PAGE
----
Texas should have enough power to keep the lights on this fall and winter according to reports issued today by the Electric Reliability Council of Texas, the state’s primary power grid.
The quasi-governmental organization on Thursday released both its final Seasonal Assessment of Resource Adequacy (SARA) report for the upcoming fall season, which covers October 2018 through November 2018; and its preliminary assessment for the winter season, which covers December 2018 through February 2019. Together, the two reports point to a power system with more than enough installed generation to serve expected demand from electricity consumers.
The organization’s Manager of Resource Adequacy, Pete Warnken, said in a prepared statement that ERCOT has examined potential risks from extreme temperatures and generation outages and “our assessments show a healthy amount of operating reserves heading into the fall season.”
The fall SARA is unchanged from the preliminary fall forecast released in May, according to ERCOT. Modeled on weather conditions observed during peak periods between 2002 through 2016, the fall SARA forecasts no more than 58,619 megawatts of peak-user demand during the next two months. However, it also shows more than 81,000 MW of resource capacity — or more than enough power to keep the lights on.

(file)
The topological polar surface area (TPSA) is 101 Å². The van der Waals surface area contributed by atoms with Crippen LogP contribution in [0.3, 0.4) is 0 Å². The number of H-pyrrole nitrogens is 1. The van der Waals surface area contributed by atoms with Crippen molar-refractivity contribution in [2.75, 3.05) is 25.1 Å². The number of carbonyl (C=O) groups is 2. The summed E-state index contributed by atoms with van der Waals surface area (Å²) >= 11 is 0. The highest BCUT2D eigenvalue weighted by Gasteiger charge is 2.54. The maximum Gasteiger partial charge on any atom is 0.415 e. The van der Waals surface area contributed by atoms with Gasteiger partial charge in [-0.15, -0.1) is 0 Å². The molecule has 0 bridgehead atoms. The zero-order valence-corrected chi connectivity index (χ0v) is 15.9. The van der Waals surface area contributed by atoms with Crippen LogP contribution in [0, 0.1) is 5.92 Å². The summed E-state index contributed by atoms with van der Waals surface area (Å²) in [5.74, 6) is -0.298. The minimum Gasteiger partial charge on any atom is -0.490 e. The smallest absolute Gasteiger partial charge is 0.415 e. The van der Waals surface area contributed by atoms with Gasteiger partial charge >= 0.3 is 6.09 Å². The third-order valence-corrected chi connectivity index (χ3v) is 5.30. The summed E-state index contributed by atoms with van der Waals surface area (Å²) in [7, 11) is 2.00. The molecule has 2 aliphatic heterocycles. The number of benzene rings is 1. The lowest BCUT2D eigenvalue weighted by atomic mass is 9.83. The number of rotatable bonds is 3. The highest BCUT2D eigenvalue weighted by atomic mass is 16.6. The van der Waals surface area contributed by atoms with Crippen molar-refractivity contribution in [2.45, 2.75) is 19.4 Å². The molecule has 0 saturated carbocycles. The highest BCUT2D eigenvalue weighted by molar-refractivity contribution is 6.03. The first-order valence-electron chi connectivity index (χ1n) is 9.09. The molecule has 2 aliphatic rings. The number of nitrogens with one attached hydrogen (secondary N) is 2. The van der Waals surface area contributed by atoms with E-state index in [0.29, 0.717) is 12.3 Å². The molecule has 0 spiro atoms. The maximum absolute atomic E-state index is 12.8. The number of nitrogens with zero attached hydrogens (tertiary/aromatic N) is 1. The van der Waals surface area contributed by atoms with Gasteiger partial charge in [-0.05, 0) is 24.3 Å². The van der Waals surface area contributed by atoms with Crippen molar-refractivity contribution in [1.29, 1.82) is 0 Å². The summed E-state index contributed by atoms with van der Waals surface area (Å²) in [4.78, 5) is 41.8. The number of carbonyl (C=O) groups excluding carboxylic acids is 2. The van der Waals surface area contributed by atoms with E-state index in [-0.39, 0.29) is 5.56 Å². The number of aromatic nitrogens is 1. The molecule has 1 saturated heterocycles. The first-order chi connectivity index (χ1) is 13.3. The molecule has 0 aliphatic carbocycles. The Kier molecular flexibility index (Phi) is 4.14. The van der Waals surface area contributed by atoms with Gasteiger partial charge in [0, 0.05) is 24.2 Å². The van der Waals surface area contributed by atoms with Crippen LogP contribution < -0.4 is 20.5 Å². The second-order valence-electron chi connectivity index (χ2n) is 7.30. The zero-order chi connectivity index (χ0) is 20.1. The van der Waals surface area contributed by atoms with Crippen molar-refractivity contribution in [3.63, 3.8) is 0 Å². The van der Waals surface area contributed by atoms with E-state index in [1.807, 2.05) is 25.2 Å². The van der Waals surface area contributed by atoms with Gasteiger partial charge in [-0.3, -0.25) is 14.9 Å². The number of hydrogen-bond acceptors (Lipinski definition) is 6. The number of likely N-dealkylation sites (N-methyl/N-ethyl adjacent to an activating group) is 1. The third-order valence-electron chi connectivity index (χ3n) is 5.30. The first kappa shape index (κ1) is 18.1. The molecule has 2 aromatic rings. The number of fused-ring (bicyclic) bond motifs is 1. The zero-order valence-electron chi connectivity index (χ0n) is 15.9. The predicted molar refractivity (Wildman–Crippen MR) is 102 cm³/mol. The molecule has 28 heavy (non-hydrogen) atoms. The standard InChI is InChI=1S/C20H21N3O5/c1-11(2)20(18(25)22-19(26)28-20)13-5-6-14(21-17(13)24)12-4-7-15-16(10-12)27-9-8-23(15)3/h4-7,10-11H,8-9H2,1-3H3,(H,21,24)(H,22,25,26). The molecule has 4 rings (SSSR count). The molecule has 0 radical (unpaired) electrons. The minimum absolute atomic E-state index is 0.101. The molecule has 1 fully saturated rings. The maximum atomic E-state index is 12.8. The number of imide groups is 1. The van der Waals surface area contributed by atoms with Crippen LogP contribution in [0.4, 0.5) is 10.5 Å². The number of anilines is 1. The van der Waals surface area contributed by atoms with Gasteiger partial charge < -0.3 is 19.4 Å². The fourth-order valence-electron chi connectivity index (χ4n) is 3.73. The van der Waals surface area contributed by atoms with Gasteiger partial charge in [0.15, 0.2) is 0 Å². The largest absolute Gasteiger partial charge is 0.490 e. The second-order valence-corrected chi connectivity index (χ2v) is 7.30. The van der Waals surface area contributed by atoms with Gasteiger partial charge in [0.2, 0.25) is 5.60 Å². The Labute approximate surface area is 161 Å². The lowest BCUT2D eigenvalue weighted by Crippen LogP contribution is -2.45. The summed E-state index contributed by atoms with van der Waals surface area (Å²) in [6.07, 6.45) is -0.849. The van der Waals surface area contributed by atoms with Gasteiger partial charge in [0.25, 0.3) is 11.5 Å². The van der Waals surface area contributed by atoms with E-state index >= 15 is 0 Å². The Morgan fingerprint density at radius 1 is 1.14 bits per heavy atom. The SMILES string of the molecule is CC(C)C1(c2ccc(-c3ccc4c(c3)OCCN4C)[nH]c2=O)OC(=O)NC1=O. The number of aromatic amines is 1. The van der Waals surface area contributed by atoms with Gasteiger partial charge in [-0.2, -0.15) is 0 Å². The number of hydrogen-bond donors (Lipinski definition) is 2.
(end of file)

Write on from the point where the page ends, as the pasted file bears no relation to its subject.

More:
ERCOT notes that available generation resources this fall include power from two new natural gas-fired power plants, one wind project and three solar projects — for a total of 915 megawatts.
ERCOT’s preliminary report for the winter season also projects sufficient resources to meet demand. The preliminary report forecasts seasonal peak usage at 61,780 MW and 80,202 MW in total resources.
ERCOT will release the final winter SARA report for 2018-19 in early November.
A single megawatt is approximately enough power to serve 200 homes during a hot summer day. A gigawatt is comprised of 1,000 megawatts.
Is a policy analyst consultant for TCAP, a coalition of political subdivisions in Texas that purchase electricity in the deregulated market for their own governmental use. Because energy costs are typically a significant budget item to our members, TCAP is consistently looking for ways to save our members money, through cost-saving contracts, energy efficiency or demand response programs.